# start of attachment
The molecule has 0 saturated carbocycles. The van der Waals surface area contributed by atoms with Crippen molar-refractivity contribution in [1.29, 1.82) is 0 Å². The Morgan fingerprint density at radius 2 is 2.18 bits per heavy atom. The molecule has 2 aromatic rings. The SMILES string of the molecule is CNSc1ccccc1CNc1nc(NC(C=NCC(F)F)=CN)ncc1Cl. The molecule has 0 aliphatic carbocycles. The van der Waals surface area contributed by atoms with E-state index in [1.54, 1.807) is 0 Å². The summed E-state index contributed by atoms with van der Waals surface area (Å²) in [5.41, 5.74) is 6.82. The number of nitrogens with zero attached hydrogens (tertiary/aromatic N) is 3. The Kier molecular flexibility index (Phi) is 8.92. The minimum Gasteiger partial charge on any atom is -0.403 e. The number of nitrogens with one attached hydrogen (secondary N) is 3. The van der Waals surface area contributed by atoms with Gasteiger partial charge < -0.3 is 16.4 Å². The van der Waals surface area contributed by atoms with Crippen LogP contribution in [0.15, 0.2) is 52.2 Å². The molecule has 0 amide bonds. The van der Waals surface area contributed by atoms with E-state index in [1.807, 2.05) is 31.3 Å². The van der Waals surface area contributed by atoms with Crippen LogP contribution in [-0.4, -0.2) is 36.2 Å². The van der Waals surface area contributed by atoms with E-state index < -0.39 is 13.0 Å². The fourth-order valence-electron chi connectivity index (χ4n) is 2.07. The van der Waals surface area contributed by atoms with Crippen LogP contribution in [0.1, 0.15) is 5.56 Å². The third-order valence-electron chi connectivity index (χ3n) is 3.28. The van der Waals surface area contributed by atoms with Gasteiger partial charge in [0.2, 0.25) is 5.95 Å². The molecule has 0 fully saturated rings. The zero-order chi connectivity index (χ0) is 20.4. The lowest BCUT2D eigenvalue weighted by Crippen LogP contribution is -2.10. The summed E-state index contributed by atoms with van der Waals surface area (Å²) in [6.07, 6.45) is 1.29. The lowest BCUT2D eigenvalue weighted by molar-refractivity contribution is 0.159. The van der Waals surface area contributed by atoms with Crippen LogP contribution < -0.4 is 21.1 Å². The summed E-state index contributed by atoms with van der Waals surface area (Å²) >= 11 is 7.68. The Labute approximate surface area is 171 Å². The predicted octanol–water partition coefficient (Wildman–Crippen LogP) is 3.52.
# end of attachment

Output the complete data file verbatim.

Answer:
The molecule has 0 saturated carbocycles. The van der Waals surface area contributed by atoms with Crippen molar-refractivity contribution in [1.29, 1.82) is 0 Å². The Morgan fingerprint density at radius 2 is 2.18 bits per heavy atom. The molecule has 2 aromatic rings. The SMILES string of the molecule is CNSc1ccccc1CNc1nc(NC(C=NCC(F)F)=CN)ncc1Cl. The molecule has 0 aliphatic carbocycles. The van der Waals surface area contributed by atoms with E-state index in [1.54, 1.807) is 0 Å². The summed E-state index contributed by atoms with van der Waals surface area (Å²) in [5.41, 5.74) is 6.82. The number of nitrogens with zero attached hydrogens (tertiary/aromatic N) is 3. The Kier molecular flexibility index (Phi) is 8.92. The minimum Gasteiger partial charge on any atom is -0.403 e. The number of nitrogens with one attached hydrogen (secondary N) is 3. The van der Waals surface area contributed by atoms with Gasteiger partial charge < -0.3 is 16.4 Å². The van der Waals surface area contributed by atoms with Crippen LogP contribution in [0.15, 0.2) is 52.2 Å². The molecule has 0 amide bonds. The van der Waals surface area contributed by atoms with E-state index in [1.807, 2.05) is 31.3 Å². The van der Waals surface area contributed by atoms with Crippen LogP contribution in [-0.4, -0.2) is 36.2 Å². The van der Waals surface area contributed by atoms with E-state index < -0.39 is 13.0 Å². The fourth-order valence-electron chi connectivity index (χ4n) is 2.07. The van der Waals surface area contributed by atoms with Crippen LogP contribution in [0.1, 0.15) is 5.56 Å². The third-order valence-electron chi connectivity index (χ3n) is 3.28. The van der Waals surface area contributed by atoms with Gasteiger partial charge in [0.2, 0.25) is 5.95 Å². The molecule has 0 fully saturated rings. The zero-order chi connectivity index (χ0) is 20.4. The lowest BCUT2D eigenvalue weighted by Crippen LogP contribution is -2.10. The summed E-state index contributed by atoms with van der Waals surface area (Å²) in [6.07, 6.45) is 1.29. The lowest BCUT2D eigenvalue weighted by molar-refractivity contribution is 0.159. The van der Waals surface area contributed by atoms with Crippen LogP contribution < -0.4 is 21.1 Å². The summed E-state index contributed by atoms with van der Waals surface area (Å²) >= 11 is 7.68. The Labute approximate surface area is 171 Å². The predicted octanol–water partition coefficient (Wildman–Crippen LogP) is 3.52.